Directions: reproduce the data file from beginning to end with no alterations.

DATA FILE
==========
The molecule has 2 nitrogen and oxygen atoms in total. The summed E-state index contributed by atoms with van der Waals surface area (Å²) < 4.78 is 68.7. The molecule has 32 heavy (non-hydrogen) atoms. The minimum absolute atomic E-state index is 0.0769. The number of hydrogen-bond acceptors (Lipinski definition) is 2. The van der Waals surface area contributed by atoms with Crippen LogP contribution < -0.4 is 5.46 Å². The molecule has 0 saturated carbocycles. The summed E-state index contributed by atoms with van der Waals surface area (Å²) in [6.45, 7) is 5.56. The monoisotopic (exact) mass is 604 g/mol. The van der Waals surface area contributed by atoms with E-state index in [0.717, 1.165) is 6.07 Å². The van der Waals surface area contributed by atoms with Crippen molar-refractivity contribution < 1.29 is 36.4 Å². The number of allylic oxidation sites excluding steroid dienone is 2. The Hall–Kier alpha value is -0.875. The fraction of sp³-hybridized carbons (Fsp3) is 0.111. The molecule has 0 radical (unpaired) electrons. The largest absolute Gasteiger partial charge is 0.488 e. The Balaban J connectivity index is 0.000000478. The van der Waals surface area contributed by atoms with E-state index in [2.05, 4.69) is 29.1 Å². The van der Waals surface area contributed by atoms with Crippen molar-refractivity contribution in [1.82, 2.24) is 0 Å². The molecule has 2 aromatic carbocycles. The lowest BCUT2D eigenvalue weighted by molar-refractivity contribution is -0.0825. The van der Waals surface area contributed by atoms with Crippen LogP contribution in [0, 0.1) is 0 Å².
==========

The molecule has 2 nitrogen and oxygen atoms in total. The summed E-state index contributed by atoms with van der Waals surface area (Å²) < 4.78 is 68.7. The molecule has 32 heavy (non-hydrogen) atoms. The minimum absolute atomic E-state index is 0.0769. The number of hydrogen-bond acceptors (Lipinski definition) is 2. The van der Waals surface area contributed by atoms with Crippen LogP contribution < -0.4 is 5.46 Å². The molecule has 0 saturated carbocycles. The summed E-state index contributed by atoms with van der Waals surface area (Å²) in [6.45, 7) is 5.56. The monoisotopic (exact) mass is 604 g/mol. The van der Waals surface area contributed by atoms with E-state index in [0.717, 1.165) is 6.07 Å². The van der Waals surface area contributed by atoms with Crippen molar-refractivity contribution < 1.29 is 36.4 Å². The number of allylic oxidation sites excluding steroid dienone is 2. The Hall–Kier alpha value is -0.875. The fraction of sp³-hybridized carbons (Fsp3) is 0.111. The molecule has 0 radical (unpaired) electrons. The largest absolute Gasteiger partial charge is 0.488 e. The Balaban J connectivity index is 0.000000478. The van der Waals surface area contributed by atoms with E-state index in [2.05, 4.69) is 29.1 Å². The van der Waals surface area contributed by atoms with Crippen molar-refractivity contribution in [1.82, 2.24) is 0 Å². The molecule has 2 aromatic carbocycles. The lowest BCUT2D eigenvalue weighted by molar-refractivity contribution is -0.0825. The van der Waals surface area contributed by atoms with Crippen LogP contribution in [0, 0.1) is 0 Å².